As the dirt trails and wagon tracks of the day were often impassible, Wyman rode the railroad tracks for over half of his journey. During the first part of his trip, he frequently slept in railroad company housing or at rooming houses located in division settlements (small municipalities founded by the railroad).[17] His motorbike suffered several breakdowns along the way, requiring him to make improvised repairs until he could get to a larger town to obtain new parts. As he neared Aurora, Illinois, his engine's crankshaft snapped, and after pedaling his way to Chicago, Wyman was forced to wait there five days for a new crank to arrive by railway express.[18]
After leaving Illinois, Wyman traversed the states of Indiana, Ohio, and Pennsylvania before entering New York State. Outside of Albany his engine lost all power, and he was required to pedal his heavy motorbike the remaining 150 miles to New York City using a cycle path reserved for licensed cyclists.[19]
On July 6, 1903, Wyman arrived in New York City, completing his transcontinental crossing and becoming the first person to cross the North American continent aboard a motor vehicle.[20] His journey took a total of fifty-one days to cover some 3,800 miles (6,100 km). Afterwards, Wyman’s motorbike was placed on display at the New York Motorcycle Club while Wyman recovered from his grueling journey. While in New York, Wyman was present for the inauguration of the very first nationwide motorcycle organization, the Federation of American Motorcyclists (FAM)[21] at the Kings County Wheelmens' Club in Brooklyn; it was reported at the time that his hands were still in bandages from the trip.[22] Wyman later returned to San Francisco by train. His California motorbike was put on display in San Francisco at Golden Gate Park for a special exhibition commemorating the trip.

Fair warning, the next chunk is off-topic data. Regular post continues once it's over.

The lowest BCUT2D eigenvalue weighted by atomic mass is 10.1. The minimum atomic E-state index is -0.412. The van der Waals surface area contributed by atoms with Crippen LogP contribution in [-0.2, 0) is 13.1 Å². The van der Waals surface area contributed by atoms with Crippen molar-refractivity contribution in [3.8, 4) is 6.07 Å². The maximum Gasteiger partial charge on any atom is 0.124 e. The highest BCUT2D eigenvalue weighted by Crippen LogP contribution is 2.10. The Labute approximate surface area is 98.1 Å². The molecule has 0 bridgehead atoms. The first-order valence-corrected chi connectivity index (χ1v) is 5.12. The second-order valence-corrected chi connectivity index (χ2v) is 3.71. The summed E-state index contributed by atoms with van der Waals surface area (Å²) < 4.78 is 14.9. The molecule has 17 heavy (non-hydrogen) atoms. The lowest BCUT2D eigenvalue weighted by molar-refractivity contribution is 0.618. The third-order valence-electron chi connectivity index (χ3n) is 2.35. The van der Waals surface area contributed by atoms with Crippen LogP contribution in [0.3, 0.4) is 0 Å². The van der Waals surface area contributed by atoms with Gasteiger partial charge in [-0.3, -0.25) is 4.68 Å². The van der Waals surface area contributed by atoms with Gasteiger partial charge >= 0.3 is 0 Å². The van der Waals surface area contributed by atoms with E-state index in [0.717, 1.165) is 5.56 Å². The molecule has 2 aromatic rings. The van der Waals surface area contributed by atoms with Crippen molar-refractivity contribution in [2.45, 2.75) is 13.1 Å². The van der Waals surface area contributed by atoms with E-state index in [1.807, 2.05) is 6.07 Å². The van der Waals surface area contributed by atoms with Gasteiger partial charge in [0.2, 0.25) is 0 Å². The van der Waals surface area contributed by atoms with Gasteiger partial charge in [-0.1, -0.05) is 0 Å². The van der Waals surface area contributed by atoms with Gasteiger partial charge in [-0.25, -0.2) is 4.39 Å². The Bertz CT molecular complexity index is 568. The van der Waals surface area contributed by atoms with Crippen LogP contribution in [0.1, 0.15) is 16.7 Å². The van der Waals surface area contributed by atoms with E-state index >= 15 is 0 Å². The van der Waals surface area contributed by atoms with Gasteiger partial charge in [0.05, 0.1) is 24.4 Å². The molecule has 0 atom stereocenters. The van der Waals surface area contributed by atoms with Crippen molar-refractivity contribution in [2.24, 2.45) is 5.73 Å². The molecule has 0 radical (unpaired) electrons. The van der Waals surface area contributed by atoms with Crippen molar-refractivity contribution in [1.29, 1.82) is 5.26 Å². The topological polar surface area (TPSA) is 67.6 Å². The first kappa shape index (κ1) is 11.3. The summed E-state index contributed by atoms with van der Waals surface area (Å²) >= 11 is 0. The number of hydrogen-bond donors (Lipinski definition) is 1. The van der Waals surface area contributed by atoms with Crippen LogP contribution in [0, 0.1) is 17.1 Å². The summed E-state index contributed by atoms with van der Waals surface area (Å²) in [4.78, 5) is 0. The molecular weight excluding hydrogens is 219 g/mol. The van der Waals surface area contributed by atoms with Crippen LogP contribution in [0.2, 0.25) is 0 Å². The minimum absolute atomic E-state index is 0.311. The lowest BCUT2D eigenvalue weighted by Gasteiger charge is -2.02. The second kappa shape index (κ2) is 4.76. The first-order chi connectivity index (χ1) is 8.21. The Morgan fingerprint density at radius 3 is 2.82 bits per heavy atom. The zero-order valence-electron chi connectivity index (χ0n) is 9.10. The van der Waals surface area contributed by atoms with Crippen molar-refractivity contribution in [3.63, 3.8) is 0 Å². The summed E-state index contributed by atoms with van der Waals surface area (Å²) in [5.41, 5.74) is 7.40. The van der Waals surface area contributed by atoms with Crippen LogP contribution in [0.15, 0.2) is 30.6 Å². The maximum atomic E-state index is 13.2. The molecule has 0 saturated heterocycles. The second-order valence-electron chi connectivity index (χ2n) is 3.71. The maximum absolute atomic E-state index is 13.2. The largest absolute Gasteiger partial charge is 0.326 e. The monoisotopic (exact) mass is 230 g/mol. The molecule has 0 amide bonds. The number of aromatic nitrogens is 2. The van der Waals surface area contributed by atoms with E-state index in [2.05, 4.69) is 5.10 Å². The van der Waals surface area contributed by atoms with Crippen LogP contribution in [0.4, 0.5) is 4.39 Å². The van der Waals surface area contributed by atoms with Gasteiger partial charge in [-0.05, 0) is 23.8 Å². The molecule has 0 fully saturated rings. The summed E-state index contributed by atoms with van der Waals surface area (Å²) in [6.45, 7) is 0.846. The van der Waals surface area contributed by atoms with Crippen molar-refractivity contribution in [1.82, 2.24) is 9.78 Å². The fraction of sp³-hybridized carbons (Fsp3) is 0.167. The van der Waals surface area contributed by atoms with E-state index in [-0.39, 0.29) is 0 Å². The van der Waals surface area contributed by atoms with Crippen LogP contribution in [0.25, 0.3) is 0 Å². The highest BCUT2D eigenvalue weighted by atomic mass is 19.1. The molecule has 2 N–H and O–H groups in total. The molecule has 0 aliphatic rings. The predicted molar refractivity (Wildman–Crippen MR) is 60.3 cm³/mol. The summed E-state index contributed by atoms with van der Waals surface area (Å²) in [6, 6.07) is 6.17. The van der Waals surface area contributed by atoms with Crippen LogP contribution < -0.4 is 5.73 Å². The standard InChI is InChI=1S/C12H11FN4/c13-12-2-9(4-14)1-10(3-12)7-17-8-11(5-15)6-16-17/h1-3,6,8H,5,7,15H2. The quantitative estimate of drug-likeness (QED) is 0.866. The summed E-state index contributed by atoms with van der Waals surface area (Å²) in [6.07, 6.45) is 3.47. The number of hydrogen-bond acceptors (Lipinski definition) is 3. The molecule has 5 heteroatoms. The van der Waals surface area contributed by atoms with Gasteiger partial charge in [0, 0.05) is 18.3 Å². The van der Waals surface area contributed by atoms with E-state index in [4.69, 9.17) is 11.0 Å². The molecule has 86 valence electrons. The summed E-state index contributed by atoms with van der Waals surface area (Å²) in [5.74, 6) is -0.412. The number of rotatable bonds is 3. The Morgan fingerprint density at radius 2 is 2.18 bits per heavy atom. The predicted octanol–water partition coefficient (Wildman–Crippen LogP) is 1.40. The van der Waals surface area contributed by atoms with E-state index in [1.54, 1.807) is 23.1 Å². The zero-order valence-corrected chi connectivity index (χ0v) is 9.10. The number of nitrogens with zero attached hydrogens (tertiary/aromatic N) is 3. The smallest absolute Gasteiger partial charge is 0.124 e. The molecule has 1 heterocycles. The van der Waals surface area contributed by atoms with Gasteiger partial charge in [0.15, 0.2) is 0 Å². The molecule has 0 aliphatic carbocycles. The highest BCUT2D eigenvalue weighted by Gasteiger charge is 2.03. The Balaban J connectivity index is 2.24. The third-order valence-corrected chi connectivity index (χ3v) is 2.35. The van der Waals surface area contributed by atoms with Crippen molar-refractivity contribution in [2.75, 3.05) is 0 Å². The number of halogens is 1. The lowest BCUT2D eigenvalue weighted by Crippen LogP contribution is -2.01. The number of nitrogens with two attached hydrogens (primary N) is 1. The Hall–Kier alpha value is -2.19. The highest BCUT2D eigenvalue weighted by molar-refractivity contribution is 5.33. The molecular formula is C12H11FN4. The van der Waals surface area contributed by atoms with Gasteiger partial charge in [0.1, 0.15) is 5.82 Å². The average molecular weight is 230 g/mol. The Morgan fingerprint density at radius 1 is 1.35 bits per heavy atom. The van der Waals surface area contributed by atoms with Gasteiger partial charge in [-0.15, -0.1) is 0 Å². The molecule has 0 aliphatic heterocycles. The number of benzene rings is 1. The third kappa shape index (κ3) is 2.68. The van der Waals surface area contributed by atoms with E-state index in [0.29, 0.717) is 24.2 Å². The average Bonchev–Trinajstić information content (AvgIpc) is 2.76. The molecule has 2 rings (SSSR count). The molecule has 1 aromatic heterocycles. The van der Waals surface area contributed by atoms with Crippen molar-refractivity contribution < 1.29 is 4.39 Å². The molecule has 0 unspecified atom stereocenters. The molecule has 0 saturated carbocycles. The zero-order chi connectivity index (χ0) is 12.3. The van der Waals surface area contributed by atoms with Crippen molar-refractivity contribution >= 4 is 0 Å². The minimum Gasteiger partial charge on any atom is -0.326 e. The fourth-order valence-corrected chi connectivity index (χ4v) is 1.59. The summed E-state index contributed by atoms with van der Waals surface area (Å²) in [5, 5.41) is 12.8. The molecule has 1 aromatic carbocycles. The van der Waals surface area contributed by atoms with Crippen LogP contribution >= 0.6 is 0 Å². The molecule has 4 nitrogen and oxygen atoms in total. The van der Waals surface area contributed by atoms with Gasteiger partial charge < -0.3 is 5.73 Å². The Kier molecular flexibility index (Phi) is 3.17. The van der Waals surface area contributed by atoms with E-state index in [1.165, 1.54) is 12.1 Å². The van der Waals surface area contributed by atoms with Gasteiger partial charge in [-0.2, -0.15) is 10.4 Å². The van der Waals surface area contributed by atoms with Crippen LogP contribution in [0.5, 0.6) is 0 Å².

In 2003 a group of enthusiasts built a replica of George's bike and recreated his ride. Website here.


Friday, 3 May 2013

50th anniversary

A previous Friday Bike had featured bikes fitted with the engine from a Hillman Imp car. Yesterday I was driving past the former Imp factory at Linwood, about 3 miles (5km) from my house, and saw a lot of people and cars parked outside what had been the factory's drawing offices, (the only part of the factory that still exists). I pulled over for a look and it turned out to be a gathering by the Imp Club to commemorated the 50th anniversary of the start of Imp production. Lots of well preserved Imps and variants.

This is what the local Police used back in the 70s.

Imps were quite popular in motorsport.

'Nymph' Imp based kit car.

The engine was an all-alloy OHC unit, advanced for 1963.

There were a couple of television crews interviewing people.

The Imp Club has a number of events planned to commemorate the anniversary.








Wednesday, 1 May 2013

Serious cycling

To show that it's not just motorbikes I blog about, here's something about cycling.

In June this year, both the National Road Race Championship and the National Time Trial Chmpionship will be held near my house.

The time trial is being held on a route based around Stewarton, North Ayrshire, on the 20th.

Not too many climbs, so should be a fast course.

The road race is being held on a circuit through Glasgow city centre on the 23rd.

Those of you who know the city will see that it's a fairly challenging course, and the climb up Great George Street and Gibson Street is particularly tough. It also takes in some of the city's best architecture, so should look good on the telly. Well worth a look if you're nearby. More details on the website.

OK, you want a song and here's the most suitable one I could think of. I've used a bit of 'editorial judgement' over choice of video. When this first came out, the video included naked women riding bikes round a track. It was regarded as being a bit 'naughty' at the time and the video was shown on mainstream television programmes. There was an alternative version where the nudity was obscured by rubbish 80s video effects, plus this 'stage' version featuring only the band.
Whereas I don't think the video could be regarded as 'offensive', I think with the passage of time it's a bit 'inappropriate', and Brian May has expressed some regret over it saying 'you wouldn't do it now'. If anyone's really interested, the other versions are on Youtube, just search under 'Queen Bicycle Race', but despite what Freddie sings, the video does not contain any 'fat bottomed girls', so I hope you're not disappointed!